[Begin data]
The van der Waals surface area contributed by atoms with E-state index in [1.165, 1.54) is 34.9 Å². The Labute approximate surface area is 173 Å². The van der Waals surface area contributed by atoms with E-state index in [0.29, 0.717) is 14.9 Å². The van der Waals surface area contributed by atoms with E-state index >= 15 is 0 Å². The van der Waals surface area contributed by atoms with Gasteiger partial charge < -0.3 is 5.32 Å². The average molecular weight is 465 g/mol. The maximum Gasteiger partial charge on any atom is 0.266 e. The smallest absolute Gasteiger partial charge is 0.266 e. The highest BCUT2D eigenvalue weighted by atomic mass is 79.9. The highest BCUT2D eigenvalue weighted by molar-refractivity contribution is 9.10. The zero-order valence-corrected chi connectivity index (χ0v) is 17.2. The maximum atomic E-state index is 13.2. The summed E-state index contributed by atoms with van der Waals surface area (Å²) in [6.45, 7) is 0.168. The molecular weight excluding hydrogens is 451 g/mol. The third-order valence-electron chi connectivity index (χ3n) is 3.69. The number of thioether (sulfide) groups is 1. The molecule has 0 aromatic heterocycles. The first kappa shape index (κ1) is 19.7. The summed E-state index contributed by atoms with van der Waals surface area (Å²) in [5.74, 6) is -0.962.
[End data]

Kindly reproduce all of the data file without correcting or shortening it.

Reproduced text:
The van der Waals surface area contributed by atoms with E-state index in [1.165, 1.54) is 34.9 Å². The Labute approximate surface area is 173 Å². The van der Waals surface area contributed by atoms with E-state index in [0.29, 0.717) is 14.9 Å². The van der Waals surface area contributed by atoms with E-state index >= 15 is 0 Å². The van der Waals surface area contributed by atoms with Gasteiger partial charge < -0.3 is 5.32 Å². The average molecular weight is 465 g/mol. The maximum Gasteiger partial charge on any atom is 0.266 e. The smallest absolute Gasteiger partial charge is 0.266 e. The highest BCUT2D eigenvalue weighted by atomic mass is 79.9. The highest BCUT2D eigenvalue weighted by molar-refractivity contribution is 9.10. The zero-order valence-corrected chi connectivity index (χ0v) is 17.2. The maximum atomic E-state index is 13.2. The summed E-state index contributed by atoms with van der Waals surface area (Å²) in [6.45, 7) is 0.168. The molecular weight excluding hydrogens is 451 g/mol. The third-order valence-electron chi connectivity index (χ3n) is 3.69. The number of thioether (sulfide) groups is 1. The molecule has 0 aromatic heterocycles. The first kappa shape index (κ1) is 19.7. The summed E-state index contributed by atoms with van der Waals surface area (Å²) in [5.74, 6) is -0.962.